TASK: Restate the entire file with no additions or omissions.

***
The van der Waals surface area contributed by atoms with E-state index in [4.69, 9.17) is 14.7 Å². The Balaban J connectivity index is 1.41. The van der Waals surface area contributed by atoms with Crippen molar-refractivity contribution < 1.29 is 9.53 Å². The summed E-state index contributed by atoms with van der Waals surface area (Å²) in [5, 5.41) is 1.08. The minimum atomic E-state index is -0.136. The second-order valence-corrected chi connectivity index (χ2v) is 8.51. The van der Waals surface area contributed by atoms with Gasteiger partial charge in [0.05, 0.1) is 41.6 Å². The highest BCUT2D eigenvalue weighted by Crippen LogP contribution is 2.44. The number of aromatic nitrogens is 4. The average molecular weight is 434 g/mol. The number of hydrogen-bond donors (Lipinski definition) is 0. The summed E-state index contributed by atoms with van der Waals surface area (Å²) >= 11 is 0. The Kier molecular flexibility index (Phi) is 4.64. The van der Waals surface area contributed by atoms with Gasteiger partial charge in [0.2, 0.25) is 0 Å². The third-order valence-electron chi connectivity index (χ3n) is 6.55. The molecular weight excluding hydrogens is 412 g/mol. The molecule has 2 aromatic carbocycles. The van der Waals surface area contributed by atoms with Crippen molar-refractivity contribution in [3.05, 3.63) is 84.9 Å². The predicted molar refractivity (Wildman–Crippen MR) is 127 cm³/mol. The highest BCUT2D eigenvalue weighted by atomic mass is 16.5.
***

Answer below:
The van der Waals surface area contributed by atoms with E-state index in [4.69, 9.17) is 14.7 Å². The Balaban J connectivity index is 1.41. The van der Waals surface area contributed by atoms with Crippen molar-refractivity contribution < 1.29 is 9.53 Å². The summed E-state index contributed by atoms with van der Waals surface area (Å²) in [5, 5.41) is 1.08. The minimum atomic E-state index is -0.136. The second-order valence-corrected chi connectivity index (χ2v) is 8.51. The van der Waals surface area contributed by atoms with Gasteiger partial charge in [0.05, 0.1) is 41.6 Å². The highest BCUT2D eigenvalue weighted by Crippen LogP contribution is 2.44. The number of aromatic nitrogens is 4. The average molecular weight is 434 g/mol. The number of hydrogen-bond donors (Lipinski definition) is 0. The summed E-state index contributed by atoms with van der Waals surface area (Å²) >= 11 is 0. The Kier molecular flexibility index (Phi) is 4.64. The van der Waals surface area contributed by atoms with Gasteiger partial charge in [0.2, 0.25) is 0 Å². The third-order valence-electron chi connectivity index (χ3n) is 6.55. The molecular weight excluding hydrogens is 412 g/mol. The molecule has 2 aromatic carbocycles. The van der Waals surface area contributed by atoms with Crippen molar-refractivity contribution in [3.05, 3.63) is 84.9 Å². The predicted molar refractivity (Wildman–Crippen MR) is 127 cm³/mol. The highest BCUT2D eigenvalue weighted by atomic mass is 16.5.